There’s a wide range of views when it comes to the way we view rest. For some of us, taking a day off from activity sounds like a terrible proposition, while for others a full day off to lounge and watch Netflix sounds like heaven. Then, of course, there’s everyone in between those extremes. These next eleven bullet points will summarize six easily lifestyle-integrated ways to make recovery productive and five ways to speed recovery and reduce soreness the day after a workout.
The Overrated Day off
Let’s go back to the extreme example from above and all imagine not venturing from the couch or computer other than to use the bathroom or open the fridge. This type of “lazy Sunday” may be an anomaly in sunny places like southern California, but during the dark, cold winter months in Alaska and other northern climates, it actually sounds pretty darn nice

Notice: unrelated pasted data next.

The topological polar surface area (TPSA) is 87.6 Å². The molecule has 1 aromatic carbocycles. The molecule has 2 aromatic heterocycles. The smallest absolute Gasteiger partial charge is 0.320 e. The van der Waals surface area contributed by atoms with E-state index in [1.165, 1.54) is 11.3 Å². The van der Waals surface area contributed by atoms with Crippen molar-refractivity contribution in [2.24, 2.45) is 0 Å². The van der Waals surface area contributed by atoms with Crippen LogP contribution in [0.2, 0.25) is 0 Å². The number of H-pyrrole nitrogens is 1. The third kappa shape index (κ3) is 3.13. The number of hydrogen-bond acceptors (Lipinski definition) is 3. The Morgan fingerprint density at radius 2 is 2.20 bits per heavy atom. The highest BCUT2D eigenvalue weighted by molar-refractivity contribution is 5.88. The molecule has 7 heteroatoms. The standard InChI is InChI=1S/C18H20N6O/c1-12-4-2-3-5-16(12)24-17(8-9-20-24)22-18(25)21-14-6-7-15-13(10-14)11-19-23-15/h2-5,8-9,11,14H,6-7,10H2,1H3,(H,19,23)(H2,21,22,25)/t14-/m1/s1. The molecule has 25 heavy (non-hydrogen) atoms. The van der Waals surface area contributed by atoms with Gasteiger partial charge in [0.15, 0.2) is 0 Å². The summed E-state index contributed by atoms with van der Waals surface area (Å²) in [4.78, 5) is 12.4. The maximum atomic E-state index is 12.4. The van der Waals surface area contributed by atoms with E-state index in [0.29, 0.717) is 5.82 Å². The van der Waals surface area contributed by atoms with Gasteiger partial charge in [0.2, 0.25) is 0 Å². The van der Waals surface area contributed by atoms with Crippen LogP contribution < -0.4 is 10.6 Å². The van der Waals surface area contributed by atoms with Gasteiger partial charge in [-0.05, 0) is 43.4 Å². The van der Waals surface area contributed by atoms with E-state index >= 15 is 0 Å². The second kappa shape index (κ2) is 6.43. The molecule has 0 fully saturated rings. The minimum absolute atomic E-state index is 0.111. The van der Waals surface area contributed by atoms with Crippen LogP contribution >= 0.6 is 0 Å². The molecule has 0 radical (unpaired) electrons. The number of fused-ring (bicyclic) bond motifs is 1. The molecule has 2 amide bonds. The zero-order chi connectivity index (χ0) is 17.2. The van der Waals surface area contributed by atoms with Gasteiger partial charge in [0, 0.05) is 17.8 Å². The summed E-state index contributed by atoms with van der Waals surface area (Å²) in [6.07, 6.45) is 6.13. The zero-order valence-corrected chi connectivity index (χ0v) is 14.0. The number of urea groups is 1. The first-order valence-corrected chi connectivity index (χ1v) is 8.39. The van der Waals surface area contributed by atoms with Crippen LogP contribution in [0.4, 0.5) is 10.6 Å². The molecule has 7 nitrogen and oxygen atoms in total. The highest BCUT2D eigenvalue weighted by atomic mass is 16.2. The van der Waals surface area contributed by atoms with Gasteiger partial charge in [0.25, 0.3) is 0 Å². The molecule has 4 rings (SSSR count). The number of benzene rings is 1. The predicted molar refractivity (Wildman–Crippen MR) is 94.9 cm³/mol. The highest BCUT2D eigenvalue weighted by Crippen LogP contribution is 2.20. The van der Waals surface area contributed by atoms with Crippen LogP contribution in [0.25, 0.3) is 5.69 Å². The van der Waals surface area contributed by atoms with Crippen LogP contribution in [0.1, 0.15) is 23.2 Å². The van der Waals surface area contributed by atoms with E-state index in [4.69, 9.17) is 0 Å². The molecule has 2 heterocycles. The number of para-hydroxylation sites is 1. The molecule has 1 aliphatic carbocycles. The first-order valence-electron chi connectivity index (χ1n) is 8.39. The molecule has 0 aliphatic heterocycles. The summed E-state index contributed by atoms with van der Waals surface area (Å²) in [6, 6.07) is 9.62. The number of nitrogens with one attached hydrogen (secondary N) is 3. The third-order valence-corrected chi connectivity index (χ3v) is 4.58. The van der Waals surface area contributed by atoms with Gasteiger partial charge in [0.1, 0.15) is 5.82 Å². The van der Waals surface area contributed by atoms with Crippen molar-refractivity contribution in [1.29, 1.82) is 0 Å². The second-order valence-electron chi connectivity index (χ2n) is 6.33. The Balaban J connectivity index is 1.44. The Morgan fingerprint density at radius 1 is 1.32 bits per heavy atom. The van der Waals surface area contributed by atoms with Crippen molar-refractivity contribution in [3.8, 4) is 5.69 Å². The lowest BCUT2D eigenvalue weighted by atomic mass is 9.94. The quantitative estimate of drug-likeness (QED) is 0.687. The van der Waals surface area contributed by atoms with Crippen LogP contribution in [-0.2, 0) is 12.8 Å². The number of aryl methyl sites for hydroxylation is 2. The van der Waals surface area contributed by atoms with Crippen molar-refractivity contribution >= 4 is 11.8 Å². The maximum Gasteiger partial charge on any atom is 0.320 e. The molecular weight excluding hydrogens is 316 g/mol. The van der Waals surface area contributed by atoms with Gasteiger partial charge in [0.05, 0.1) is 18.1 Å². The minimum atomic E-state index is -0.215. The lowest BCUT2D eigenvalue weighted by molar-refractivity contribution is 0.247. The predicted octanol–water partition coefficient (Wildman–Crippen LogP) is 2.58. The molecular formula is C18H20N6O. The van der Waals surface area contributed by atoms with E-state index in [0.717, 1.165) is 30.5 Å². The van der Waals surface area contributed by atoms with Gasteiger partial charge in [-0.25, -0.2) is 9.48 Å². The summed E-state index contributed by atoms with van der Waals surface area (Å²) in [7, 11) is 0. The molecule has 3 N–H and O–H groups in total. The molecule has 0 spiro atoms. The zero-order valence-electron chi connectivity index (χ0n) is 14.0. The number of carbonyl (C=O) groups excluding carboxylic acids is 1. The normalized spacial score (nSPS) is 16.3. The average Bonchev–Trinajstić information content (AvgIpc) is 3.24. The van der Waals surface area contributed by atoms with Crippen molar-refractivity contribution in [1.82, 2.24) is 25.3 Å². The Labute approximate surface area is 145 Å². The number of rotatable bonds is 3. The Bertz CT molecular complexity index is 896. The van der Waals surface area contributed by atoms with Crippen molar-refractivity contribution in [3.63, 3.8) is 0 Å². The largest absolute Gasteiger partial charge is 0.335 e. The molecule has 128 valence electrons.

Like anything, when we spend our time doing something we enjoy, it makes it easier to do that activity on a consistent basis and ultimately avoid the dreaded case of the Mondays by making sure we are still active and hopefully not allowing us to overindulge in heavy foods while just sitting around snacking.
A little less conversation, a little more action
Perma-Sore: It's a Thing
On the opposite extreme, not taking the proper recovery measures between days of training can lead to feelings of fatigue, constant muscle soreness, achy joints, and overall just feeling worn down.
This is not to say that you may be slightly overdoing it and need to throw in more days off (there, I said it), but there are certainly things you can do to help your body optimize it’s natural healing processes. Let’s have a look, shall we?
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